It turns out Cyclotron knows exactly why Plas feels that way.

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Boy, penciller Carmine Infantino was born to draw androids, right?

As far as retellings go, this is a pretty faithful, economical version of Plastic Man’s origin. I really appreciate how writer Paul Kupperberg organically eased the story in, doing a nice bit of character building while he was at it. A lot of later writers would completely ignore Eel O’Brian’s life before becoming Plastic Man, overlooking a rich background to draw from and build upon. But in a few panels, Kupperberg tells us something important about Plas — he hasn’t forgotten where he’s come from, and that tempers his sense of justice and fairness as a hero today. I love it.

Also, he plays ping-pong against himself, which is fantastic.

Tomorrow … the origin of Plastic Man!

Celebrate 75 years of Plas with … the origin of Plastic Man! (part 1)

This year is Plastic Man’s 75th anniversary in comics, and May 14, 2016, will be the exact date marking Plas’ first appearance in Police Comics #1 all those years ago. In honor of this momentous milestone, not to mention Jack Cole’s artistry in creating such a completely original and obviously enduring character, I’ll be sharing the various retellings of Plastic Man’s completely bonkers origin story (and a few extras, here and there) throughout the week.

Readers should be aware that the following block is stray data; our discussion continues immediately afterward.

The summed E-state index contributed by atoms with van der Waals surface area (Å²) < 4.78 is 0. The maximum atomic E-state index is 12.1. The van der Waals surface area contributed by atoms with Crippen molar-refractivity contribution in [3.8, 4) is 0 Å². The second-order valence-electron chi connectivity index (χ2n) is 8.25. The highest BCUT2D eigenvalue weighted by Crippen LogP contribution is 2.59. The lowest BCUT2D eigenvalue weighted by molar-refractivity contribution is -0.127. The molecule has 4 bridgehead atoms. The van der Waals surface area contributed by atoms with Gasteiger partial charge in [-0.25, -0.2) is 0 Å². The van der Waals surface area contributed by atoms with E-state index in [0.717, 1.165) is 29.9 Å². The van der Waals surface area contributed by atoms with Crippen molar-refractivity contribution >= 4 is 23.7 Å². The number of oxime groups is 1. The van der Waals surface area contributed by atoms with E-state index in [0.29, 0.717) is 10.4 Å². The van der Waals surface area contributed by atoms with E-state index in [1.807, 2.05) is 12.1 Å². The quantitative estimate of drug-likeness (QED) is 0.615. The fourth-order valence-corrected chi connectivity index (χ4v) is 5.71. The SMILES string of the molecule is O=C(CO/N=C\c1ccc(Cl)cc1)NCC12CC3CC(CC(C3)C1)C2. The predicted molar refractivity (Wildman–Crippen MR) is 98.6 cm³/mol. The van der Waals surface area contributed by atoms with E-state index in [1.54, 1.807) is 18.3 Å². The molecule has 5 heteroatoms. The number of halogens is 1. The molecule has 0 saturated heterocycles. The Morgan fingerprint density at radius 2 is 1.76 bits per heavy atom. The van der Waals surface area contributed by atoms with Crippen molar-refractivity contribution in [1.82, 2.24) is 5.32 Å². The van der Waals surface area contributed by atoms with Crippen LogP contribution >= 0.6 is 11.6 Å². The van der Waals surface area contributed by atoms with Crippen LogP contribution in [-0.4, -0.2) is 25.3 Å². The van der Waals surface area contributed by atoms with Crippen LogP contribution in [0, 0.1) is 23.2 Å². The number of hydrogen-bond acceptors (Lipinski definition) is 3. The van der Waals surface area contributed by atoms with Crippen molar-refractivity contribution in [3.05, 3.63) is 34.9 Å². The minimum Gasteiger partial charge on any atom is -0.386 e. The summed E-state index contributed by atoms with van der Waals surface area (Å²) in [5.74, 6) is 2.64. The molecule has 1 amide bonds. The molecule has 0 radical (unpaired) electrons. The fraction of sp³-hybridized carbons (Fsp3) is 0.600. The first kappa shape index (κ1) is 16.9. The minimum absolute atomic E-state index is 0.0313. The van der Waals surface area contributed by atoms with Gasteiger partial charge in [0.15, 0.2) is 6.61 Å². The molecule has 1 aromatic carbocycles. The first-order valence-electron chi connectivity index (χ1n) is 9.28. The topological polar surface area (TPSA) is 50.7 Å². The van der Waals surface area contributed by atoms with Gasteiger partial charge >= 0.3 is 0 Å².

One of the things I like about Plastic Man’s origin story is just how quotable Cole’s original 1941 story is, both visually and written. Later creators have obviously loved being able to pay homage to both of these elements in their own work, and who could blame them? Believe me, this won’t be the last time you see Eel O’Brian getting cheeky while shouting, “Great Guns! I’m stretching like a rubber band!”

First up we have a condensed version of Plastic Man’s origin as published in Adventure Comics #467, written by Len Wein, with art by Joe Staton and inks from Bob Smith!

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And I seriously just noticed that the shadowy men of D.I.P. in the last panel are also dead ringers for past versions of the Chief!

As an added bonus, here are the Plastic Man entries from Who’s Who in the DC Universe — both the original 1986 run-down and the 1990 update.

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You can see how hard writer Phil Foglio (with art by Hilary Barta) was dragging Plastic Man over toward a more wacky and literally mentally unstable version of Plas (a version I’m on record as not being a huge fan 0f), and how much of the 1986 entry (art by Joe Staton) was jettisoned post Crisis on Infinite Earths.

Tomorrow … the origin of Plastic Man!